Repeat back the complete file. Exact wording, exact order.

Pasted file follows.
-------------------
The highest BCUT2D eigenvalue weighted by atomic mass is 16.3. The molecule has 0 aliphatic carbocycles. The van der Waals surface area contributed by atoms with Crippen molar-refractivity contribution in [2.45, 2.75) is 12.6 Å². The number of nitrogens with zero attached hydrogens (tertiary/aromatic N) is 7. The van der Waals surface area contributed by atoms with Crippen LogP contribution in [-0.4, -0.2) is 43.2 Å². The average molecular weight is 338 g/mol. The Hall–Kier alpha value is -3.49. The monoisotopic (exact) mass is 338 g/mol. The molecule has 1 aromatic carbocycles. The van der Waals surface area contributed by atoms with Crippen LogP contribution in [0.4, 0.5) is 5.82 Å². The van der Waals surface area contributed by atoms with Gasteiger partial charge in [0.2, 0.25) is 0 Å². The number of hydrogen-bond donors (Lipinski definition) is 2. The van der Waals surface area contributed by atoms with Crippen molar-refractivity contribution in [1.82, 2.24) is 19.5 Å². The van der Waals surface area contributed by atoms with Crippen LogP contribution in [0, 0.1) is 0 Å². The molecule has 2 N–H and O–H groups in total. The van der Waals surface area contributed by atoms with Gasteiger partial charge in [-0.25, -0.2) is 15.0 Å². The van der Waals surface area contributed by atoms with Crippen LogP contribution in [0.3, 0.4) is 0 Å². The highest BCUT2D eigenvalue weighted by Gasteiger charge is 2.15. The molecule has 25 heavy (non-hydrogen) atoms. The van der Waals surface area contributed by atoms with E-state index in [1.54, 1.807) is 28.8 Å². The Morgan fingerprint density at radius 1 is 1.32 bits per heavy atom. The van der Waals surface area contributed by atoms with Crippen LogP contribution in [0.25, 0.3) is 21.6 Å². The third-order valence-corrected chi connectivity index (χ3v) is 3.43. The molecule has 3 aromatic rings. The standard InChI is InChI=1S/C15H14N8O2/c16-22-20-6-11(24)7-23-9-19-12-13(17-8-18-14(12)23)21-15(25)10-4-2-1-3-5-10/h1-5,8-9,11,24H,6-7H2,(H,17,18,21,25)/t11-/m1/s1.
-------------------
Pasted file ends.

The highest BCUT2D eigenvalue weighted by atomic mass is 16.3. The molecule has 0 aliphatic carbocycles. The van der Waals surface area contributed by atoms with Crippen molar-refractivity contribution in [2.45, 2.75) is 12.6 Å². The number of nitrogens with zero attached hydrogens (tertiary/aromatic N) is 7. The van der Waals surface area contributed by atoms with Crippen LogP contribution in [-0.4, -0.2) is 43.2 Å². The average molecular weight is 338 g/mol. The Hall–Kier alpha value is -3.49. The monoisotopic (exact) mass is 338 g/mol. The molecule has 1 aromatic carbocycles. The van der Waals surface area contributed by atoms with Crippen LogP contribution in [0.4, 0.5) is 5.82 Å². The van der Waals surface area contributed by atoms with Gasteiger partial charge in [0.2, 0.25) is 0 Å². The number of hydrogen-bond donors (Lipinski definition) is 2. The van der Waals surface area contributed by atoms with Crippen molar-refractivity contribution in [1.82, 2.24) is 19.5 Å². The van der Waals surface area contributed by atoms with Crippen LogP contribution in [0, 0.1) is 0 Å². The molecule has 2 N–H and O–H groups in total. The van der Waals surface area contributed by atoms with Gasteiger partial charge in [-0.25, -0.2) is 15.0 Å². The van der Waals surface area contributed by atoms with Crippen LogP contribution in [0.3, 0.4) is 0 Å². The highest BCUT2D eigenvalue weighted by Gasteiger charge is 2.15. The molecule has 25 heavy (non-hydrogen) atoms. The van der Waals surface area contributed by atoms with E-state index in [1.54, 1.807) is 28.8 Å². The Morgan fingerprint density at radius 1 is 1.32 bits per heavy atom. The van der Waals surface area contributed by atoms with Crippen LogP contribution in [0.25, 0.3) is 21.6 Å². The third-order valence-corrected chi connectivity index (χ3v) is 3.43. The molecule has 3 aromatic rings. The standard InChI is InChI=1S/C15H14N8O2/c16-22-20-6-11(24)7-23-9-19-12-13(17-8-18-14(12)23)21-15(25)10-4-2-1-3-5-10/h1-5,8-9,11,24H,6-7H2,(H,17,18,21,25)/t11-/m1/s1.